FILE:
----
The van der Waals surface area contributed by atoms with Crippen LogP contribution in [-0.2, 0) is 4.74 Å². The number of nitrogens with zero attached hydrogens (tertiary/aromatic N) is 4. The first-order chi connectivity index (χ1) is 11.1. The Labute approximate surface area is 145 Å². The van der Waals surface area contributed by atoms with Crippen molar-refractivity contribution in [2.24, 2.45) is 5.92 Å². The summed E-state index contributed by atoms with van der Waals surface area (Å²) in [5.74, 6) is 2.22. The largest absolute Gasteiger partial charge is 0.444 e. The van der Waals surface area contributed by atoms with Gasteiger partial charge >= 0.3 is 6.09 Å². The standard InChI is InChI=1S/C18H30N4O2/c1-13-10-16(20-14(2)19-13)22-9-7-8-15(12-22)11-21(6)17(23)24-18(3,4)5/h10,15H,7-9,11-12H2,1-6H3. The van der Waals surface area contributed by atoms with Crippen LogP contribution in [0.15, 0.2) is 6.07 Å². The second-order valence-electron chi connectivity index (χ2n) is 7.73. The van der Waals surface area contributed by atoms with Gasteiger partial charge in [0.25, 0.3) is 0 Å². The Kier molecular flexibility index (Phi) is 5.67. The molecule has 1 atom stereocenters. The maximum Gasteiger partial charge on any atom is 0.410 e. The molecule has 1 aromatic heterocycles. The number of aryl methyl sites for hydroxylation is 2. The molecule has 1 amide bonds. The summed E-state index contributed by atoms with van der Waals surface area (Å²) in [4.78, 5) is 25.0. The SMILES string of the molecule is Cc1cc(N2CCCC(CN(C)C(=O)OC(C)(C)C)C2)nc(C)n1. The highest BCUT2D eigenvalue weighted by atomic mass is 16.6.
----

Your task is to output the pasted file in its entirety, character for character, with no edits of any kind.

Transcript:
The van der Waals surface area contributed by atoms with Crippen LogP contribution in [-0.2, 0) is 4.74 Å². The number of nitrogens with zero attached hydrogens (tertiary/aromatic N) is 4. The first-order chi connectivity index (χ1) is 11.1. The Labute approximate surface area is 145 Å². The van der Waals surface area contributed by atoms with Crippen molar-refractivity contribution in [2.24, 2.45) is 5.92 Å². The summed E-state index contributed by atoms with van der Waals surface area (Å²) in [5.74, 6) is 2.22. The largest absolute Gasteiger partial charge is 0.444 e. The van der Waals surface area contributed by atoms with Gasteiger partial charge >= 0.3 is 6.09 Å². The standard InChI is InChI=1S/C18H30N4O2/c1-13-10-16(20-14(2)19-13)22-9-7-8-15(12-22)11-21(6)17(23)24-18(3,4)5/h10,15H,7-9,11-12H2,1-6H3. The van der Waals surface area contributed by atoms with Crippen LogP contribution in [0.15, 0.2) is 6.07 Å². The second-order valence-electron chi connectivity index (χ2n) is 7.73. The van der Waals surface area contributed by atoms with Gasteiger partial charge in [0.25, 0.3) is 0 Å². The Kier molecular flexibility index (Phi) is 5.67. The molecule has 1 atom stereocenters. The maximum Gasteiger partial charge on any atom is 0.410 e. The molecule has 1 aromatic heterocycles. The number of aryl methyl sites for hydroxylation is 2. The molecule has 1 amide bonds. The summed E-state index contributed by atoms with van der Waals surface area (Å²) in [4.78, 5) is 25.0. The SMILES string of the molecule is Cc1cc(N2CCCC(CN(C)C(=O)OC(C)(C)C)C2)nc(C)n1. The highest BCUT2D eigenvalue weighted by atomic mass is 16.6.